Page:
Instead she could have been a constructive figure, ensuring the voice is as practical and representative as possible. The Nationals have now counted themselves out of the public debate in a premature and unwise fashion; Littleproud’s scattergun justifications made that clear.

Kenny professes to be a friend and admirer of Price and yet, here, he seems to be suggesting that she should abandon her principles just to be on that ‘the right side of history’ and to preserve her political career.  That does not show much respect for his friend.

As to the Nationals dealing themselves out of the debate, that is just nonsense.  Here Kenny seems to be suggesting that the Voice is a fait accompli and the only real debate is about the details.  If they oppose the Voice – be it legislated or embedded in the Constitution – in principle, which I believe is now effectively their position, they have every right to also point out its flaws in a practical sense, when the detail finally emerges.

As to the effectiveness of the Voice in overcoming genuine disadvantage, imagine a scenario in which the local community supports something such as an alcohol ban or a cashless welfare card – i.e., grassroots advice – but the Voice opposes it because it is deemed by some discriminatory or ‘racist’.  That is a highly likely result of a national body comprising 24 members, developing advice based on the input from 35 Regional Councils spread across Australia, representing a demographic as widely diverse as the Indigenous population of Australia.  In fact, we have seen that outcome already.  There will inevitably be a diluting effect on the advice that originates from the most affected region, by the time it is issued by the national body, which will inevitably be dominated by the Aboriginal Industry’s educated urban activists.  This effect will be magnified by the tribalism that infests indigenous politics.

This Voice will not be an insubstantial edifice.  It will require a secretariat for the national body and one for each of 35 regional councils. They will require premises. There will be salaries for staff, the cost of elections, allowances for delegates, publication of official and promotional material, websites, commissioning of reports and studies, national and overseas fact-finding missions, attendance at international conferences and so on. The cost, however constrained initially, will inevitably blow out.  And, significantly, this infrastructure will be replicated at state level as well, providing, if nothing else, a useful source of employment for legions of indigenous Australians.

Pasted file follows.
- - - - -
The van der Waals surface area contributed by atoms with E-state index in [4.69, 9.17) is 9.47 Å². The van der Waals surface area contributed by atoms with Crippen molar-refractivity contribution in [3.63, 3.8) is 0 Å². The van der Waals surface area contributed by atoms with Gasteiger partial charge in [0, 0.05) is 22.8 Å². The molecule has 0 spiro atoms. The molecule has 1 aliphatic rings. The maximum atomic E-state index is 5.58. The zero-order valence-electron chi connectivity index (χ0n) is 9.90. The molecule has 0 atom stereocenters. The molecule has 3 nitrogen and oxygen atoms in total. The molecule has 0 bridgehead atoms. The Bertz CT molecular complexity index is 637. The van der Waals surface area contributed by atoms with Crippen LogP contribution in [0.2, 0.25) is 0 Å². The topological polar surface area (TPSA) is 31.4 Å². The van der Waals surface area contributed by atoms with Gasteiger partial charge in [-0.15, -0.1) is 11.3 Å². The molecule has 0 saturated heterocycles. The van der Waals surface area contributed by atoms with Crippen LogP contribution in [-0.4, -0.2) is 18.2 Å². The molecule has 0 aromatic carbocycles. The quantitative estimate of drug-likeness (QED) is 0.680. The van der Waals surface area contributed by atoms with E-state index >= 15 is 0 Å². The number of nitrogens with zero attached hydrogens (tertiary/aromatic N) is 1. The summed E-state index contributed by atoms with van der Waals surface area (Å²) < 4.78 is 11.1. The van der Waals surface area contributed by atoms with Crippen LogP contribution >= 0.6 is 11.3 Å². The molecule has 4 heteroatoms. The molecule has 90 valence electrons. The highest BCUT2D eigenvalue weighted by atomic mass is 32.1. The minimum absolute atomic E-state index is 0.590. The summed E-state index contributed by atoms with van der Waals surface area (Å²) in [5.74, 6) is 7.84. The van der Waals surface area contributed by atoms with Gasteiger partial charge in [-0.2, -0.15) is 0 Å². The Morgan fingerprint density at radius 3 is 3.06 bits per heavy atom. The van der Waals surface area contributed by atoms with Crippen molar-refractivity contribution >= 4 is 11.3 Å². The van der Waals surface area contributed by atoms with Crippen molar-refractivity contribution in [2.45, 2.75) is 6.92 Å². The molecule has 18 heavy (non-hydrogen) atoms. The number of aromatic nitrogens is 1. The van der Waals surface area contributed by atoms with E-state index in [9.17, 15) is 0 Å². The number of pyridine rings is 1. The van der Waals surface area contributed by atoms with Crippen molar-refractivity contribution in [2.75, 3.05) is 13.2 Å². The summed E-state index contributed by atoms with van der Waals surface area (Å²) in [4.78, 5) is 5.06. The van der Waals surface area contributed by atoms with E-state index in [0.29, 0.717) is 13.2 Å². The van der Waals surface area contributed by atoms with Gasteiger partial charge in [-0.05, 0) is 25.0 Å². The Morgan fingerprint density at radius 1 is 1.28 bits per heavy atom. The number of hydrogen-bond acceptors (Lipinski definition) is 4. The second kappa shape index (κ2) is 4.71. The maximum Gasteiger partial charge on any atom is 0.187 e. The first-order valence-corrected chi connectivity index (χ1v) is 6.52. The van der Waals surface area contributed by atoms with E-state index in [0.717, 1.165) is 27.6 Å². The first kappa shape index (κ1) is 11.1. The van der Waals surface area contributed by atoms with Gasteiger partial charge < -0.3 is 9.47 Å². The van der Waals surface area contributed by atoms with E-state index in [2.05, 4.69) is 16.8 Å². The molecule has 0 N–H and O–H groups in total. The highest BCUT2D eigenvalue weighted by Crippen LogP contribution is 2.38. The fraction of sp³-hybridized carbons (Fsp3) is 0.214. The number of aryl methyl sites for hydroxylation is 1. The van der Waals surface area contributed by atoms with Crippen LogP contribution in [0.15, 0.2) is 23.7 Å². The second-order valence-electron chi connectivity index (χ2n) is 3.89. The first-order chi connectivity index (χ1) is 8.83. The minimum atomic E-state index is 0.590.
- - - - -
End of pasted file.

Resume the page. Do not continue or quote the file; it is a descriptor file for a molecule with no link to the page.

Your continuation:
Normally, establishment of such a large bureaucracy would require a cost-benefit analysis. Has this been done? I suspect not. We can argue about the details of the Voice and agree to await further clarification, but the one critical detail that is missing is any empirical evidence beyond feel-good rhetoric that this Voice will improve the lives of any Aborigines, other than those who jump on board what Senator Jacinta Price describes as the ‘gravy train’.  What compelling difference is there between this proposal and all the other advisory bodies that have gone before? What is there to convince us to dispense with the tried-and-true notion of ‘try before you buy’? 

Kenny’s contention that the Voice is the best way to get grassroots advice to the parliament flies in the face of the lived experience of state and federal parliaments. Kenny also says:

Price made a better case about wanting to avoid another level of bureaucracy, but her claims about not wanting to be “governed” by a “race-based” body is just plain wrong and typical of the inflated rhetoric being used to drum up antipathy.

Kenny may be right to say that Jacinta Price would not be ‘governed’ by the Voice if it remained legislated, although I am by no means sure of that.  What I am sure of, however, is that Price and every one of us would be governed by the Voice if it were in the Constitution, as it would form a permanent part of our nation’s governance structure. We are not governed just by Parliament.  We are also governed by a myriad of bureaucratic agencies and courts implementing, interpreting and overseeing laws and regulations enacted by parliament.